It’s a bit off topic, but I hate, HATE, it when people say “twiddles” instead of tilde. This seems to be becoming more and more common among mathematics lecturers. Is anybody else as riled by it as I am, or am I alone?

  12. John Armstrong Says:

    It bugs me, Dr. X, but I choose to just accept it as a consequence of being so much smarter than everyone else 😀

  13. Scott Carter Says:

    Maybe I should have left graduate school when I threw down Jacobson’s notes that said, “Of course, every irreducible module is completely reducible.” I came close. Some wish I had.

    There are many other oxymoronic terms: Let A be a semi-simple complex Lie Algebra. Let B denote a simplicial complex. Let G be an infinite finitely generated group. What happens when you have a finitely presented infinite group and you want to build its classifying space as a simplicial complex?

    Of course in studying train tracks on surfaces you have to look a closed geodesics on closed surfaces, and compact subsets (closed and bounded) thereof. And you also might want to understand if a given lamination contains all of its limit points. Then a leaf may be closed, but not a closed curve. If the surface is a torus, then it has a group structure, so its multiplication is closed.

    The worst terms of all are complex numbers and imaginary numbers. Then the real numbers comes up a close third. The real numbers are so bizzarre that we spend our careers studying them and various analogies. They are not the numbers of measurement. Measurements have errors. The reals might be called the linear numbers. Then the complexes could be called the planar numbers. Maybe the reals are the line of numbers and the complexes are the field of numbers, but then what is a field?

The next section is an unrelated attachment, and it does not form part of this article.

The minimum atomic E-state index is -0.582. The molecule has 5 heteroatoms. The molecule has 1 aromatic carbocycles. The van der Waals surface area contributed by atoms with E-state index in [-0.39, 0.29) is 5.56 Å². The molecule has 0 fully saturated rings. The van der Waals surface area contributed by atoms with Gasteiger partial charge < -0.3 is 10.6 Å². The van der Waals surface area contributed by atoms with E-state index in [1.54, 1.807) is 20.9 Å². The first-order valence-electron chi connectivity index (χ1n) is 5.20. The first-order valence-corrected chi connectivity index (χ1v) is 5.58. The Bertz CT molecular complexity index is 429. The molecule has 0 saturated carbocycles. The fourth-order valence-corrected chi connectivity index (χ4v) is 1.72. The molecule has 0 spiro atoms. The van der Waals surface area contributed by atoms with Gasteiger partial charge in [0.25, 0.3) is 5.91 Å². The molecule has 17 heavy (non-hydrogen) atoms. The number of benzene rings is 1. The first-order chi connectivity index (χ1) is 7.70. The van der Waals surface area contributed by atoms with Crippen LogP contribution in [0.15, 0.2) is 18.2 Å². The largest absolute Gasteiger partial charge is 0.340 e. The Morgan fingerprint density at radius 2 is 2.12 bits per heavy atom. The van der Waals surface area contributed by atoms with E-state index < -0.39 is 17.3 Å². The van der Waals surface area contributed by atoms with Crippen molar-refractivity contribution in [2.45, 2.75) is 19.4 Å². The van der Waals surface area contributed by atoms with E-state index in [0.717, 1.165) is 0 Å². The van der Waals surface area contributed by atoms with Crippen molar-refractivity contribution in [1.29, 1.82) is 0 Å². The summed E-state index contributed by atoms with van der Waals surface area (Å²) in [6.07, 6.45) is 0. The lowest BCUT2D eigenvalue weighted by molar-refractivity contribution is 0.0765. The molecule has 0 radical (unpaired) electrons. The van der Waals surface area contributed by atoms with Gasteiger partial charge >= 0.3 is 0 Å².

The first example of a ring that is given is the set of integers. I learned new math, don’t the integers fit on a line, not a ring. One ring to rule them all …

    Needless to say, my favorite zany term is “quandle.” Rourke said he hated it because it was silly. Not nearly as manly as a “rack.” No, Rourke didn’t say rack was“manly term” I think he called it a “clever term.”

    Terminology that is motivated by observations in the perceptual world should reflect those analogies. The problem must be that there is not quite enough in the perceptual world that fits the ideas that we are trying to express. But real leaps in mathematics can occur when terminology and notation are chosen that reflect the deep ideas that are being expressed.

  14. John Armstrong Says:

    Joyce came up with “quandle” precisely because he wanted a term that didn’t already mean something in plain language. “Rack”, on the other hand, is a modification of the original “wrack”, as in the wrack and ruin left after violently ripping away the composition from a group and leaving only the conjugation action.

    A completely different term I came across tonight while talking with an old computer science lecturer of mine: “completely full binary tree”. A binary tree can be complete, and it can be full, but a completely full tree is not one which is both complete and full.

  15. James Says:

    But John, the surreal numbers aren’t isomorphic to the real numbers, right? See the Wikipedia article. Or maybe I’m not understanding what you’re saying…

  16. John Armstrong Says:

    James, of course they don’t. The surreal numbers fail the Archimedean property. They don’t satisfy all the axioms of the real number structure.

    Now, if you stop at the \omega day, then they do satisfy that property, and they are isomorphic.

  17. Donna Dietz Says:

    homogeneous 🙂